Let’s talk about endometriosis: here’s what you need to know

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March is Endometriosis Awareness Month, making it the perfect time to learn more about this condition that affects roughly 1.5 million women in the UK. Getting an endometriosis diagnosis can be really tough, and can significantly impact your life. That’s why we’ve pulled together some answers to your most commonly asked questions. Here, we’re getting to the bottom of endo myths and helping to break the stigma around endometriosis.

What is endometriosis?

Endometriosis is a condition where cells, similar to ones you’ll find in the lining of your womb, start growing in other places – like your ovaries and fallopian tubes. Every month, these cells react to your menstrual cycle the same way as your other cells do. This means they build up, break down and bleed. The problem is that the blood doesn’t have a way to leave your body, like your usual menstrual blood does.

We don’t yet know what the endometriosis causes are. There are a few theories about what causes the condition, including:

  • Genetics
  • Retrograde menstruation, which is when some of the womb lining flows up and embeds itself on the organs in your pelvis
  • A problem with your immune system
  • Endometriosis cells spreading through your body through your bloodstream or lymphatic system

What are endometriosis symptoms?

Signs of endometriosis can differ from person to person. Some people can be badly affected and others may not show any endometriosis symptoms. The main symptoms you should look out for are:

  • Pain in your lower tummy or back that’s usually worse during your period
  • Extreme period pain that can stop you doing normal activities
  • Pain during or after sex
  • Pain when you go to the toilet during your period
  • Feeling sick, constipated, having diarrhoea, or blood in your wee when during your period
  • Difficulty getting pregnant
  • Very heavy periods, where you might even bleed through your clothes

If you’re experiencing any of these symptoms, you have absolutely nothing to be ashamed of. Endometriosis is a long-term condition that can have a big impact on your life and mental health. It’s important to reach out and get the support you need.

Woman with endometriosis

What are the 4 stages of endometriosis?

These are the four stages of endometriosis, which are determined by factors such as location, number, size and depth of endometriosis tissue. The four stages are:

1. Minimal

This is where only a few small implants (endometriosis cell growths), wounds or lesions are found.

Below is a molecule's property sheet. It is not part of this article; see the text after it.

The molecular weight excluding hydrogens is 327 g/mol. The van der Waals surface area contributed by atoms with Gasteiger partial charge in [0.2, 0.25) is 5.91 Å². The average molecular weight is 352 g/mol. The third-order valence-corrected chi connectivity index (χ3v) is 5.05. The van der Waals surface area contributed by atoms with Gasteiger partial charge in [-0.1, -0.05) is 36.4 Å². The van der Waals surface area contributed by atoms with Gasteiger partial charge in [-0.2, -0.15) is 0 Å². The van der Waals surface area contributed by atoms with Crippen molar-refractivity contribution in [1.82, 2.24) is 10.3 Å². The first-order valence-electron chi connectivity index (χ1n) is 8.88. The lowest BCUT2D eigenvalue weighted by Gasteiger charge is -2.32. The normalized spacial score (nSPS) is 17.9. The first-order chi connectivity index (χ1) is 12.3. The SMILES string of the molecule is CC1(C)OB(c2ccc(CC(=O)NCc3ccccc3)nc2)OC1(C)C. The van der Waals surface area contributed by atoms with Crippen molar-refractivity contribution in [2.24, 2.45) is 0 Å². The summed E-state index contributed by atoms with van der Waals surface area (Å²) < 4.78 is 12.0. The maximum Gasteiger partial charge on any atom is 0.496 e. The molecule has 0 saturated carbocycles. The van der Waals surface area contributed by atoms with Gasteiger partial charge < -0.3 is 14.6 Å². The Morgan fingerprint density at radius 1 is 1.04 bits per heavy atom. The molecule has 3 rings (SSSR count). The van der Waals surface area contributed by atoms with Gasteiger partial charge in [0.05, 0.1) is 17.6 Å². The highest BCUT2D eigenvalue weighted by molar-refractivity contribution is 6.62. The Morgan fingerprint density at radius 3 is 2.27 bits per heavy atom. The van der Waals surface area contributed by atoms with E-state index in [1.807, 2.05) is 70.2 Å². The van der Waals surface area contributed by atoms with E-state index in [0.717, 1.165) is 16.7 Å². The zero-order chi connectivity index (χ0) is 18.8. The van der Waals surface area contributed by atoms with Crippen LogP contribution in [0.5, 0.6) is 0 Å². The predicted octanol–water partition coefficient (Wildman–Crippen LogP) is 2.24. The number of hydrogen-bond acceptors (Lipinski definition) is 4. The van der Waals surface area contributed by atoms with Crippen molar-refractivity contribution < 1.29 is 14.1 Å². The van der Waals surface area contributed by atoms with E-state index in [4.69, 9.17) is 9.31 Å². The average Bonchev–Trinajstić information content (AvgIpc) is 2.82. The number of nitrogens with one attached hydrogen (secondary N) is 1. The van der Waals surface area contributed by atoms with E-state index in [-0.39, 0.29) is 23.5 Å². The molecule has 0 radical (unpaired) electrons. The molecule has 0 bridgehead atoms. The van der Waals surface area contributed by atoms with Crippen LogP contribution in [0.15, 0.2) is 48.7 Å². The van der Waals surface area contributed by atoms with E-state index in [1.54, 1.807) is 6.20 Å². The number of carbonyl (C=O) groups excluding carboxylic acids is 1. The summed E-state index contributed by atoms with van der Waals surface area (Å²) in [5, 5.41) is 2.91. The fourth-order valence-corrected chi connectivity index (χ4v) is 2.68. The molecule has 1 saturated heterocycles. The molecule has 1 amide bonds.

2. Mild

In mild cases, there are more implants found than in stage 1, and they’re also deeper in the tissue. There may also be more wounds and scar tissue.

3. Moderate

If you have moderate endometriosis, you may have quite a few deep implants. You might also have small cysts on one or both of your ovaries and large bands of scar tissue.

4. Severe

Severe endometriosis is the most widespread where you have many deep implants, a significant amount of scarring and large cysts on one or both of your ovaries.

How serious is endometriosis?

While endometriosis isn’t life threatening, that doesn’t mean it’s not a serious condition. If endometriosis is left untreated, it can get worse and cause serious health complications like:

  • Extreme pain in your pelvis
  • Infertility
  • Severe scarring and cysts on your ovaries
  • Bladder or bowel problems
  • Pelvic infections
  • A possible higher risk of ovarian cancer

Untreated endometriosis can also cause more serious health problems, that could be fatal if you don’t get help – such as:

  • Small bowel obstruction: While this is rare, endometriosis cells can migrate to your intestines where they can cause bleeding and scarring, which could lead to an obstruction.
  • Ectopic pregnancies: This is where the fertilised egg implants itself outside of your uterus – usually in one of your fallopian tubes.

Luckily, both of these conditions are treatable. If you think you might have either one, you should chat to your GP as soon as you can.

How do gynaecologists check for endometriosis?

There’s only one way your gynaecologist can check for certain if you have endometriosis, and that’s through a laparoscopy. This is an operation where a surgeon puts a camera into your pelvis through a small cut near your belly button. They’ll use the camera to see if you have any patches of endometriosis.

Will a pap smear detect endometriosis?

Unfortunately, a pap smear won’t be able to detect endometriosis – a pap smear only checks the health of your cervix. A smear test is also used to check for certain types of human papillomavirus (HPV).

BeYou Monthly Patches with soothing menthol

What endometriosis treatment options do I have?

Even though there’s not yet a cure, endometriosis pain and symptoms can be treated. Some of the treatments your doctor will discuss with you are:

  • Painkillers like ibuprofen and paracetamol. You could also try the BeYou Monthly Patch, which gives you fast-acting, long-lasting relief with its cooling menthol oils
  • Hormone medicines and contraceptives
  • Surgery to cut away patches of endometriosis tissue
  • Surgery to remove part or all of the affected organs. This could include a hysterectomy (surgery to remove your womb), but that’s a very last step – so don’t worry

If you think you have endometriosis, it’s important that you speak to your GP about it. You can try to keep a diary of your pain and symptoms, like the one from Endometriosis UK, which could help your doctor diagnose you.

You can also always reach out to our pharmacist, Giulia, who will be happy to chat through any concerns you have and get you the help you need.

Looking for some pain relief for symptoms of endometriosis? Buy the BeYou Monthly Patch today for delivery tomorrow.

Written by Natasha Edwards